Perhaps the most disturbing trend is the idea of school administrators deciding during the early morning hours to release children at 11, 12, or 1:00. When those decisions are made in the early morning hours, no one, including meteorologists, can pinpoint the exact time and place the dangerous weather will arrive. Allowing for travel time, parents and students may have been on the road between the hours of 10 a.m. and 2 p.m. throughout Alabama on Thursday. If a tornado happens to strike during that time, those travelers are especially vulnerable. If there is a moderate to high risk of severe weather and an administrator deems it necessary to close a school, he or she should either call off school completely or keep the students in school all day. It was insane that schools were closing during the peak of the severe weather.
Schools should have a very liberal policy of allowing parents to make the final decision. As a parent, the ultimate responsibility for my child’s safety is mine, not the government’s. In order to enhance school safety, I think that consideration should be given to installing "safe rooms" or "storm shelters" in all schools in tornado-prone areas that do not currently have adequate shelter.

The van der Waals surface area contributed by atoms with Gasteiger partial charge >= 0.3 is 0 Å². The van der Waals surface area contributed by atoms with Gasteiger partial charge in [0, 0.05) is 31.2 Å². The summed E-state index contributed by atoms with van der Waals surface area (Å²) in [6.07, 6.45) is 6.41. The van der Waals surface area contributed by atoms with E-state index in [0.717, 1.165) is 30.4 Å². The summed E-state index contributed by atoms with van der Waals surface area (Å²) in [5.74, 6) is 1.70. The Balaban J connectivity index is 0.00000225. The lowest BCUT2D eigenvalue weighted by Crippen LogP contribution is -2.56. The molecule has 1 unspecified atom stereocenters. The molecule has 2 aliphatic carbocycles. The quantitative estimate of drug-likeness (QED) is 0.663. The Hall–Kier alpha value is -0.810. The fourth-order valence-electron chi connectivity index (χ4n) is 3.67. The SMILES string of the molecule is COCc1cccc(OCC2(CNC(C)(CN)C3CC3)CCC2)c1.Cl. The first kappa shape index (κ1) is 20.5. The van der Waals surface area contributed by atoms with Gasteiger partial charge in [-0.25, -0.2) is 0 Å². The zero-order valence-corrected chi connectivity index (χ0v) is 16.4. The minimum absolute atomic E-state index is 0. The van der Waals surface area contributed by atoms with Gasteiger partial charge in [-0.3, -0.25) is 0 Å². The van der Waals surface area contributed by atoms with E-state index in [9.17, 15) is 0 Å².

As we all know, hindsight is 20/20. Obviously almost anywhere would have been safer than Enterprise High School on Thursday March 1, 2007 because it was struck by an EF3 tornado. 99.9% of the geographic area in this state would have been safer than the hallway of that school. It’s too easy for critics to say "they should have let the students out of school." But, based on what was known at the time, the administrators made the right decision.
What Others Are Saying (Updated 3/5/07)
But senior Charles Strickland said the carnage would have been far worse if students were trying to leave school during the storm. "If they'd let us out, they'd be looking at 50 to 300 dead," Strickland said. He pointed to a parking lot full of students' vehicles that were thrown around by the twister, with some coming to rest against the building. "Imagine those kids in the parking lot sitting in those cars," English teacher Beverly Thompson said. This was from an AP article by Jay Reeves.